3. Consolidate and standardize IT equipment and services. In an earlier 2011 report, the GAO found because procurement at federal departments and agencies is decentralized, the federal government is not fully leveraging its aggregate buying power to obtain the most advantageous terms and conditions for its procurements. The report also stated that applying strategic sourcing best practices throughout the federal procurement system could produce significant savings. Similarly, according to a 2010 report by a private-sector IT council, the federal government's costs of operating IT systems are higher than they need to be, in some cases by more than a factor of two. The report estimated that at least 20 percent to 30 percent of the more than $70 billion spent annually on IT assets could be eliminated by reducing overhead, consolidating data centers, eliminating redundant networks and standardizing applications. Therefore, the report recommended that the federal government consolidate IT infrastructure. In the non-federal sector, the IT council report indicated that IBM had cut its overall IT expenses in half over the past five years through consolidation and standardization. In addition, the National Association of State Chief Information Officers (NASCIO) identified consolidation/optimization, through centralizing or consolidating services, operations, resources, infrastructure and data centers, as its No. 1 priority for 2011.
4. Procure IT equipment that meets the most stringent Electronic Product Environmental Assessment Tool (EPEAT) standard available, if economically practical. EPEAT is a tool to help purchasers in the public and private sectors evaluate, compare and select electronic products based on their environmental attributes. EPEAT-registered products must meet 23 required environmental performance criteria. The products are then rated gold, silver or bronze based on whether the products met 75 percent or greater, 50 percent to 74 percent, or less than 50 percent, respectively, of 28 optional criteria. The three EPEAT level ratings differ to a small, but measurable, extent in their environmental benefits. As the GAO reported in 2009, if federal agencies replaced 500,000 non-EPEAT rated laptop computers and computer monitors with either EPEAT bronze-rated, silver-rated or gold-rated units, the federal government would achieve energy savings equivalent to 182,796 U.S. households, 183,151 households or 183,570 households, respectively. In the non-federal government sector, in March 2009 the city of San Francisco upgraded its environmental requirement for IT purchases to the EPEAT gold level as its procurement baseline whenever possible.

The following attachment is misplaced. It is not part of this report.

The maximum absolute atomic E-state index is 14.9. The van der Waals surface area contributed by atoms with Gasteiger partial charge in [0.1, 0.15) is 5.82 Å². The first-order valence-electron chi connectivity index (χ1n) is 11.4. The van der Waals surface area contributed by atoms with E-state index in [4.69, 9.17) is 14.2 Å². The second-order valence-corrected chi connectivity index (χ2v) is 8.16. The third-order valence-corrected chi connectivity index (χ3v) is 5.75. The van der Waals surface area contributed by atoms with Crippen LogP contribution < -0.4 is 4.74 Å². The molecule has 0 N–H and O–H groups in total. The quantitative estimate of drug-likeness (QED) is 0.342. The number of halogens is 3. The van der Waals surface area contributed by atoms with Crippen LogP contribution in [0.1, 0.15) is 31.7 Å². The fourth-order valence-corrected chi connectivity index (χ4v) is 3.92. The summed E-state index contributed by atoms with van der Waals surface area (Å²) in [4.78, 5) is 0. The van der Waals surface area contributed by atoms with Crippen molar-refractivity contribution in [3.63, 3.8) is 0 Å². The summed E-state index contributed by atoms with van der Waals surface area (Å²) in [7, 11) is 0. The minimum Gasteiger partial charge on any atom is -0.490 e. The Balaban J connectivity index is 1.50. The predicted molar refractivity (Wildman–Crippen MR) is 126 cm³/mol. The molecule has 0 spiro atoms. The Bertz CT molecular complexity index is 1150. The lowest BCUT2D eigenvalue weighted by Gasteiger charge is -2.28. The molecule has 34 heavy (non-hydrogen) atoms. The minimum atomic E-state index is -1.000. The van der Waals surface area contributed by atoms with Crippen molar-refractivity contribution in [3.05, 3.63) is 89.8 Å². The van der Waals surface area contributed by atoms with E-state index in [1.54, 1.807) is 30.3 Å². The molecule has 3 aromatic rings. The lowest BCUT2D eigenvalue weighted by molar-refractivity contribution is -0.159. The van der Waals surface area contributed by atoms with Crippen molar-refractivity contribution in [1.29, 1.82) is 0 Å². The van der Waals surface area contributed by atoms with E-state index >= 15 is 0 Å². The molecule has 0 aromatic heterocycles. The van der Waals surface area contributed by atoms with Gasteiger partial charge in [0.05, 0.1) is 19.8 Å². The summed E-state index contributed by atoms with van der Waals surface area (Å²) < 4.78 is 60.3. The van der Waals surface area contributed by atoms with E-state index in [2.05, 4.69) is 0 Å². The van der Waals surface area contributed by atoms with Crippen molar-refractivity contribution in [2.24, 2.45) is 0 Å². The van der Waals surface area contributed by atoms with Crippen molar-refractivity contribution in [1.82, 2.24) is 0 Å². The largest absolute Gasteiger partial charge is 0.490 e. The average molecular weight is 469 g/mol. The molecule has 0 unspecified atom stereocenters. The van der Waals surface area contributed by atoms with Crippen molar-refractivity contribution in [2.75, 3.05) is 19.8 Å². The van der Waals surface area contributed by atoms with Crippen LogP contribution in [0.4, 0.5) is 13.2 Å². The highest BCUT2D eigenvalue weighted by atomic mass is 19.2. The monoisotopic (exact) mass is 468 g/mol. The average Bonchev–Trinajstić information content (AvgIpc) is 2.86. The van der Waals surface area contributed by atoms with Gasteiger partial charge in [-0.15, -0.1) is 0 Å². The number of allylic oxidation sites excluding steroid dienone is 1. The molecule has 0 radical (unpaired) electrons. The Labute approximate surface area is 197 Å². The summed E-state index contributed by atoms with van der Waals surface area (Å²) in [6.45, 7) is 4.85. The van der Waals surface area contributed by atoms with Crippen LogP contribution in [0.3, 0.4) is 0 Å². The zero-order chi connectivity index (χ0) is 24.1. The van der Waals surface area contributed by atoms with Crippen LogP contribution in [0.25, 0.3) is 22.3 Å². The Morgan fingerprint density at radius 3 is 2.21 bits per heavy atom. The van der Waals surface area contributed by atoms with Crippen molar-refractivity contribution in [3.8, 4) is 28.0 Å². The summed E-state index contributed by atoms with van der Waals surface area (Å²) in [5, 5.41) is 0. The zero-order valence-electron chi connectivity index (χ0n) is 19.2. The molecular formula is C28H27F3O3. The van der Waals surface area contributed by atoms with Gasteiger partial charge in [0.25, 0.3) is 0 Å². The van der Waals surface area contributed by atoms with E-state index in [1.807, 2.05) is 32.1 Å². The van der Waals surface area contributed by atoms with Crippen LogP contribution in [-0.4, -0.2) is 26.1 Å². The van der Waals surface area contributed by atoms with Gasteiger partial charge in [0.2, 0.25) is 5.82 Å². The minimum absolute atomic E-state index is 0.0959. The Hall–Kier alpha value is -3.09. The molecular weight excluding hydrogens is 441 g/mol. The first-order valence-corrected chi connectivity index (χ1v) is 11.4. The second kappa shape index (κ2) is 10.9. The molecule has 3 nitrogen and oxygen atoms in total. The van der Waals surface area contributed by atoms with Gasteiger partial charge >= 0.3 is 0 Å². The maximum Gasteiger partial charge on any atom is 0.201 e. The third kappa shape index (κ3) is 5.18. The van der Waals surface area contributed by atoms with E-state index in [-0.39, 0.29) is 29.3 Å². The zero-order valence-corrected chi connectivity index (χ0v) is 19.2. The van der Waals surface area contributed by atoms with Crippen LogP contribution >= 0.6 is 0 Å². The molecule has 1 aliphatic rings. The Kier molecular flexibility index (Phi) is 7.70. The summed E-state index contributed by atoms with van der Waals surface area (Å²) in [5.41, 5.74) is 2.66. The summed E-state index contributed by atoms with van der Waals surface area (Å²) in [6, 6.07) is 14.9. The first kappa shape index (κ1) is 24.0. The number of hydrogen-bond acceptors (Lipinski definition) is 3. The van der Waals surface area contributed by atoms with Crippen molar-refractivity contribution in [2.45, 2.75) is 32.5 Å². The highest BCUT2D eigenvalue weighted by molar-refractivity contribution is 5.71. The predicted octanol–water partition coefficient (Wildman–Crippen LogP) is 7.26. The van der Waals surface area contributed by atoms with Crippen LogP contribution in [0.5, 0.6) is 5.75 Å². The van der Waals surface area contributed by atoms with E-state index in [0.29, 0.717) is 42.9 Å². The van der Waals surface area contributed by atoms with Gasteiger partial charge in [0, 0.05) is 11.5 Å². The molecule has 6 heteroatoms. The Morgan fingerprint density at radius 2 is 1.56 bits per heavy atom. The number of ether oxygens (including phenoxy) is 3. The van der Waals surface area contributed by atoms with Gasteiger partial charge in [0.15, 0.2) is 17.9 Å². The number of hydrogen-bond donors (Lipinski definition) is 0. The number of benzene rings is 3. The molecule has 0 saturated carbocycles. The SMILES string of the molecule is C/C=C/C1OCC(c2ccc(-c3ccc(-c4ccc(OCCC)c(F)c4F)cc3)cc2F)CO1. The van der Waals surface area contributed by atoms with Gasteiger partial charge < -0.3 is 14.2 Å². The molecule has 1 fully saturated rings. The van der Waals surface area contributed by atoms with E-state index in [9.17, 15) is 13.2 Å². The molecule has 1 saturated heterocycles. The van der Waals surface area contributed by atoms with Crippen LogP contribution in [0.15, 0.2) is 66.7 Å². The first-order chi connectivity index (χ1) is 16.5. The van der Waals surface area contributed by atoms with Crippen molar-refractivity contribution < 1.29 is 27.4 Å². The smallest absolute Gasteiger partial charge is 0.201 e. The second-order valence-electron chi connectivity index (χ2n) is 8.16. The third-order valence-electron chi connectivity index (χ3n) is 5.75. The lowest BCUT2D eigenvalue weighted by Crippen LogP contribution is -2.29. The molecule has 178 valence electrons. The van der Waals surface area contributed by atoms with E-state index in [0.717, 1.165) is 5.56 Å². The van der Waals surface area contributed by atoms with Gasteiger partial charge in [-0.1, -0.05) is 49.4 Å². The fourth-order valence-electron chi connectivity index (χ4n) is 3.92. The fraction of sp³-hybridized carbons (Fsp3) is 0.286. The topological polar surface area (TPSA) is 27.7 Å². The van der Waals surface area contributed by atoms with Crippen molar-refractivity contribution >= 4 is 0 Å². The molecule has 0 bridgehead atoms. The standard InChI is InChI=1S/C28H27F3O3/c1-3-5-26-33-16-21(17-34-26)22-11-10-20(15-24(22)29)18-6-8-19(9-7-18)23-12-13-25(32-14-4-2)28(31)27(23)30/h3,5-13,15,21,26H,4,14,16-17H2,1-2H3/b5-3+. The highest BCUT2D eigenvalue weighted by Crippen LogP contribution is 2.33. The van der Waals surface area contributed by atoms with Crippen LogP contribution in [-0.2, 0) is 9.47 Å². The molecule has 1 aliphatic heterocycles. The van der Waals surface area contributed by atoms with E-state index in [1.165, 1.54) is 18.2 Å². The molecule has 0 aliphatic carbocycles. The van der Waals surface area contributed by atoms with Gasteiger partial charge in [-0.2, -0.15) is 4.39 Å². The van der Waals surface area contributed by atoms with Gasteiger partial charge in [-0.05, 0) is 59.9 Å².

5. Provide appropriate personnel with sufficient green IT training. As part of a 2010 private-sector survey of federal chief information officers, industry officials also offered some observations, including that agencies should work with the Office of Personnel Management to improve the IT workforce. The survey noted that, in doing so, government organizations should use existing best practices, such as those found at the Department of Defense, to train employees and develop new leaders.